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Pockets "showcases the best features of cultural history: a lively combination of visual, literary and documentary evidence. As sumptuously illustrated as it is learned … this highly inventive and original book demands a pocket sequel.” ―Jane Kamensky, Wall Street Journal
Who gets pockets, and why?
It’s a subject that stirs up plenty of passion: Why do men’s clothes have so many pockets and women’s so few? And why are the pockets on women’s clothes often too small to fit phones, if they even open at all? In her captivating book, Hannah Carlson, a lecturer in dress history at the Rhode Island School of Design, reveals the issues of gender politics, security, sexuality, power, and privilege tucked inside our pockets.
Throughout the medieval era in Europe, the purse was an almost universal dress feature. But when tailors stitched the first pockets into men’s trousers five hundred years ago, it ignited controversy and introduced a range of social issues that we continue to wrestle with today, from concealed pistols to gender inequality. See: #GiveMePocketsOrGiveMeDeath.
Filled with incredible images, this microhistory of the humble pocket uncovers what pockets tell us about ourselves: How is it that putting your hands in your pockets can be seen as a sign of laziness, arrogance, confidence, or perversion? Walt Whitman’s author photograph, hand in pocket, for Leaves of Grass seemed like an affront to middle-class respectability. When W.E.B. Du Bois posed for a portrait, his pocketed hands signaled defiant coolness.
And what else might be hiding in the history of our pockets? (There’s a reason that the contents of Abraham Lincoln’s pockets are the most popular exhibit at the Library of Congress.) Thinking about the future, Carlson asks whether we will still want pockets when our clothes contain “smart” textiles that incorporate our IDs and credit cards.
Pockets is for the legions of people obsessed with pockets and their absence, and for anyone interested in how our clothes influence the way we navigate the world.
Throughout Pockets, I have endeavored to use terms that designers, makers, and individuals have used to identify themselves or their occupations. Where the book moves into the present day I have endeavored to recognize the advances in our understanding of gender fluidity and expression. The apparel industry still distinguishes men’s wear from women’s wear, but any history of the pocket cannot help but recognize, as this one does, the material limitations and structural inequities and inconsistencies that follow from enforcing specific gendered and binary ways that people may engage with the world.
Days after proposing this project as a dissertation I tried to get out of it, cognizant of the charge that pockets are too small to carry anything of real significance. I spent the time imagining, with some accuracy as it turns out, the raised eyebrows that were to follow. You mean, you are writing about pockets, like this one in my pants? Huh. Susan Mizruchi at Boston University not only encouraged me to continue but rolled her eyes demonstratively when she heard my alternative suggestions—a rare bit of reverse psychology during a mentorship that was unfailingly supportive.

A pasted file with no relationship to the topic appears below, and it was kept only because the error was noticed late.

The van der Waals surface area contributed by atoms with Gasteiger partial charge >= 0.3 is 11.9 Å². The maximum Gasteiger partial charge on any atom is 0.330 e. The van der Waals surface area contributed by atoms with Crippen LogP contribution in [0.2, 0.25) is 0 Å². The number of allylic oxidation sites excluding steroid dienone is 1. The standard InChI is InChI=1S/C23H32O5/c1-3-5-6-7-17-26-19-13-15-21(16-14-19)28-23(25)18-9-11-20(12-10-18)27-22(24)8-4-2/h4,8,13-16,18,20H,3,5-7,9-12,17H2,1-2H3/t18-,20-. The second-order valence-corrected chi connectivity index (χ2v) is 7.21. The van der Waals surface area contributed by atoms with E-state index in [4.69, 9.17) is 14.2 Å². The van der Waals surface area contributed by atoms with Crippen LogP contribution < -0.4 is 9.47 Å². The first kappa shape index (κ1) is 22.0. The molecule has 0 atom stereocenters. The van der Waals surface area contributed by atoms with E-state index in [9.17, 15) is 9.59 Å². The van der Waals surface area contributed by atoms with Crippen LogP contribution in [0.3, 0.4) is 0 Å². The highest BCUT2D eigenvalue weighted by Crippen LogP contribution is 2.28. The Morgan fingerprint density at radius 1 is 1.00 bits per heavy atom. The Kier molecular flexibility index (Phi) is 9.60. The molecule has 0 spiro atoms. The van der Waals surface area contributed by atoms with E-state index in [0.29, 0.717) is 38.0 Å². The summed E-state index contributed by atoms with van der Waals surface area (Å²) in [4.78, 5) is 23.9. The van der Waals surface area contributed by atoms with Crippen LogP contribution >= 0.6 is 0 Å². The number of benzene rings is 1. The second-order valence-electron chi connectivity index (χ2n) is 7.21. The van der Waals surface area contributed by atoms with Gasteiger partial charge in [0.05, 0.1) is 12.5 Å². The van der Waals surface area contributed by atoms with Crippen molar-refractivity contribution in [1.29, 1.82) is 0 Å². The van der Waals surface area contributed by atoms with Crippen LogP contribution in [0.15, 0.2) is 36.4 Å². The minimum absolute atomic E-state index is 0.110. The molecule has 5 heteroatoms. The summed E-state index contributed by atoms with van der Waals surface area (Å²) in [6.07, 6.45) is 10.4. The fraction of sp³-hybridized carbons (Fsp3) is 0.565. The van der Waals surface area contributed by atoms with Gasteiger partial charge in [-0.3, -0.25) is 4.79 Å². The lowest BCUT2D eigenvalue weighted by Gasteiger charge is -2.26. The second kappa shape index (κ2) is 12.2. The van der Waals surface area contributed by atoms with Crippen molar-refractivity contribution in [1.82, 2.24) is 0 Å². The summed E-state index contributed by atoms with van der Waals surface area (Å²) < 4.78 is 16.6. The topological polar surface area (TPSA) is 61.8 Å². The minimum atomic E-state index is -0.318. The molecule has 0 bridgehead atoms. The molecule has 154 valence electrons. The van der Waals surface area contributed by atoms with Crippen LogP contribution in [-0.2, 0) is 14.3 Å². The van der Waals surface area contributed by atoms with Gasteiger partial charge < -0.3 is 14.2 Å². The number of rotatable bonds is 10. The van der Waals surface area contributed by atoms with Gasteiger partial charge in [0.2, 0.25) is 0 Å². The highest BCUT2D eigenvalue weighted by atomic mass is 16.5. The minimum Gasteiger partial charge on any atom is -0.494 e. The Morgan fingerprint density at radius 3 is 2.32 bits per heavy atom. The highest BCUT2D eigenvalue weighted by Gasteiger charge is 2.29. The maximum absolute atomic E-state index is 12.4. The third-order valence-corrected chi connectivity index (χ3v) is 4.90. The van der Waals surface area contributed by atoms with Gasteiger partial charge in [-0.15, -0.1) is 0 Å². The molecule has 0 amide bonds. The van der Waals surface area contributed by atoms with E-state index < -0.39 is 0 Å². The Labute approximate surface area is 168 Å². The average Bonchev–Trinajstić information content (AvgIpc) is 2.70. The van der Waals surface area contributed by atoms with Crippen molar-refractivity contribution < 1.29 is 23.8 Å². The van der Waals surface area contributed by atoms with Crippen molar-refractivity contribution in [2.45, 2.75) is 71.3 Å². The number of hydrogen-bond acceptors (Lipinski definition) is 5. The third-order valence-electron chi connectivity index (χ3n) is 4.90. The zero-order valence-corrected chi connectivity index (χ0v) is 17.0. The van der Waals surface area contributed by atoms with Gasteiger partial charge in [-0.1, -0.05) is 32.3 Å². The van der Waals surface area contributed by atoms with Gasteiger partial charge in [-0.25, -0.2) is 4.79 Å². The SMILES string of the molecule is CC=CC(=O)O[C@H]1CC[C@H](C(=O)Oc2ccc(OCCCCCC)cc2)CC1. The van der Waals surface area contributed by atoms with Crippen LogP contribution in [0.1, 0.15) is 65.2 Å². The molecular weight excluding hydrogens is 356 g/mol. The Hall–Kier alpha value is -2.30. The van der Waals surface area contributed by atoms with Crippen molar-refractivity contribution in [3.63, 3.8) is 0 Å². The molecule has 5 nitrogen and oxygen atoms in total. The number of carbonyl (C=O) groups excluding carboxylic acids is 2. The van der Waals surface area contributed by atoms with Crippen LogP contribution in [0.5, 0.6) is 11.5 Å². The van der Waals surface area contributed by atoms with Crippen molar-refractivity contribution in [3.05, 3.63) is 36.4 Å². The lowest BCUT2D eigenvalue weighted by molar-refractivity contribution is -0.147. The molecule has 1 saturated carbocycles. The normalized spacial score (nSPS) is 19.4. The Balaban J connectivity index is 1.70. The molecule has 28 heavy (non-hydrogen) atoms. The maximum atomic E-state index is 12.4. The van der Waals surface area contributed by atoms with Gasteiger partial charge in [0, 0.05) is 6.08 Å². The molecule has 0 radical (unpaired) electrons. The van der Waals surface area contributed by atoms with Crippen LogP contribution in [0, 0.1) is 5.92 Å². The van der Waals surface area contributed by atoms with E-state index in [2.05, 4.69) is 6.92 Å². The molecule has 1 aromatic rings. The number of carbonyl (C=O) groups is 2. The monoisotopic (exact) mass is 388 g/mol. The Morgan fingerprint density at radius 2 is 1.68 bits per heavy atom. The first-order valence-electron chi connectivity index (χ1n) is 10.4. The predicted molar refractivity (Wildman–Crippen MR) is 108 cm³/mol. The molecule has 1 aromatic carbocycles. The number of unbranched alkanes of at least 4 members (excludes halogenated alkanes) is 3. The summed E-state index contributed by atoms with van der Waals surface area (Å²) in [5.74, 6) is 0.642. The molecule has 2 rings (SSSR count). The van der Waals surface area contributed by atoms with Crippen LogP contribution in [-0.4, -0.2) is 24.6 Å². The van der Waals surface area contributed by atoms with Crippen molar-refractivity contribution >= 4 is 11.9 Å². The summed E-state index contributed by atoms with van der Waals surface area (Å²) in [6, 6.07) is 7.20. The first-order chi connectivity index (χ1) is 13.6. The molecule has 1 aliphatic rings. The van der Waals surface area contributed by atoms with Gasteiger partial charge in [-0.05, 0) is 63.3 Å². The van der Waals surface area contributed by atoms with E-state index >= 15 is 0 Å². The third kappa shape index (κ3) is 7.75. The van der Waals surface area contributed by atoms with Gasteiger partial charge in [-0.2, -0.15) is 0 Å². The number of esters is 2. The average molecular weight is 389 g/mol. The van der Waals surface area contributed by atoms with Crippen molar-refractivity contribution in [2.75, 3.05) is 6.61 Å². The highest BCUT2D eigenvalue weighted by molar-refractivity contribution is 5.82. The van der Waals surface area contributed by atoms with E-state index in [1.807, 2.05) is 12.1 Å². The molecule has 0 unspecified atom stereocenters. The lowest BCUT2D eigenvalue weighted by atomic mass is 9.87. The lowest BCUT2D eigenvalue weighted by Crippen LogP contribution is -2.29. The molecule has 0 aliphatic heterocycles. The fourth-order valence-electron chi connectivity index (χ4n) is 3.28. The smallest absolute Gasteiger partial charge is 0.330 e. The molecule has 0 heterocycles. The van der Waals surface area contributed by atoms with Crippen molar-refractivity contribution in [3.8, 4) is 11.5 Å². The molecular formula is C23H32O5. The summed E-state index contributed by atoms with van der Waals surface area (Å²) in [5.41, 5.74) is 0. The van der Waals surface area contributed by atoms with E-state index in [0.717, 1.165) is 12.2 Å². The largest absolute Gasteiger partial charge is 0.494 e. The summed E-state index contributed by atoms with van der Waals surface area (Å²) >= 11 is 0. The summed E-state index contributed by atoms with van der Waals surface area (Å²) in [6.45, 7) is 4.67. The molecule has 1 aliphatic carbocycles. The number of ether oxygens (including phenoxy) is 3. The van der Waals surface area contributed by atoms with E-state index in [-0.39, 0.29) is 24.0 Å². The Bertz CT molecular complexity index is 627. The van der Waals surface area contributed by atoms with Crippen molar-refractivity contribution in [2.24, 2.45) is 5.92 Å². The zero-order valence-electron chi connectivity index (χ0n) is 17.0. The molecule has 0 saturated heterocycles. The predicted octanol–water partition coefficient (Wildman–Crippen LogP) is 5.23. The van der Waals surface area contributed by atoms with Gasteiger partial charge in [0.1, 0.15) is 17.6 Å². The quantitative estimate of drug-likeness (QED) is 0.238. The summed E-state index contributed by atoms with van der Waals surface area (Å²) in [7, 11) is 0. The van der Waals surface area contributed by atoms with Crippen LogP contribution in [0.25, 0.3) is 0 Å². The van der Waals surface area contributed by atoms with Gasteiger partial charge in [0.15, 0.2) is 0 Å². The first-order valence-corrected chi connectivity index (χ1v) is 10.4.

In returning to pockets years later, I encountered many other cheerleaders whose interest got the ball rolling. Podcasters Piers Gelly and Avery Trufelman asked insightful questions; I am inspired by their spirited curiosity and storytelling prowess. My agent, Susan Ginsburg, saw potential for a book. She offered always wise counsel and, with Catherine Bradshaw, taught me the ropes. I am grateful to Amy Gash at Algonquin Books for her confidence in this project and for her keen advice in shaping its arc. I truly enjoyed our conversations, even when we had to grapple with real conundrums. I thank the whole team at Algonquin for stewarding this book through production and for their care in making it beautiful.
Much of the writing occurred during that first isolating pandemic year, when time felt amorphous and the being alone-with-people camaraderie of cafes and libraries was not an option. The experience was made much less lonely, however, with the help of an unexpected writing partner, my father Robert Carlson, who gallantly took on an unfamiliar field—and decidedly unlawyerly writing style—with assurance. He is a canny, sometimes ruthless editor and although he always hedged his comments as mere suggestion, I knew when I received some version of the “we need to talk” text that something I had attempted had really missed the mark. He is practically allergic to jargon, and if any remains, it is my fault alone. Thanks, Dad. That was such fun.
Other readers include my sisters: Julia S. Carlson, attuned to the nuance of words, slowed me down and made me better, as she has, it is fair to say, since the age of five. Janet Carlson, alert to rhythm, demonstrated the importance of a well-placed pivot. Colleague Jen Liese helpfully commented on an early book pitch. Pascale Rihouet read the first two chapters and offered great ideas, insisting, for example, that there must be a print depicting the first assassination by handgun. Gabriel Cervantes pinch-hit at a late stage, after we geekily marveled at the story of a pickpocket who lacks his own pockets in Defoe’s Colonel Jack. He provided astute conceptual perspective.
Research was supported by generous grants and fellowships from the American Antiquarian Society; the Costume Society of America; the Humanities Foundation at Boston University; the Metropolitan Museum of Art; and the Winterthur Museum, Garden & Library. Several institutions allowed me to rifle, with gloved hands, the pockets of the garments in their care, including the Costume Institute, Historic Deerfield, the Museum at FIT, the RISD Museum, Peabody Essex Museum, and Historic Northampton. A special thank you to Dana Signe K. Munroe at the Rhode Island Historical Society for her reflections on Joseph Noyes’s waistcoat. Research assistants Kyra Gabrielle Buenviaje and Sophia Ellis indefatigably chased down leads in the databases. Kyra Gabrielle Buenviaje in addition shared perceptive fashion insights. Marc Calhoun and Emily Coxe handily resolved a number of research puzzles. Bethany Johns and Doug Scott generously schooled me in questions of graphic design. Kristie Peterson helped decode the labyrinth world of image licensing and tenaciously tracked down some mysteries.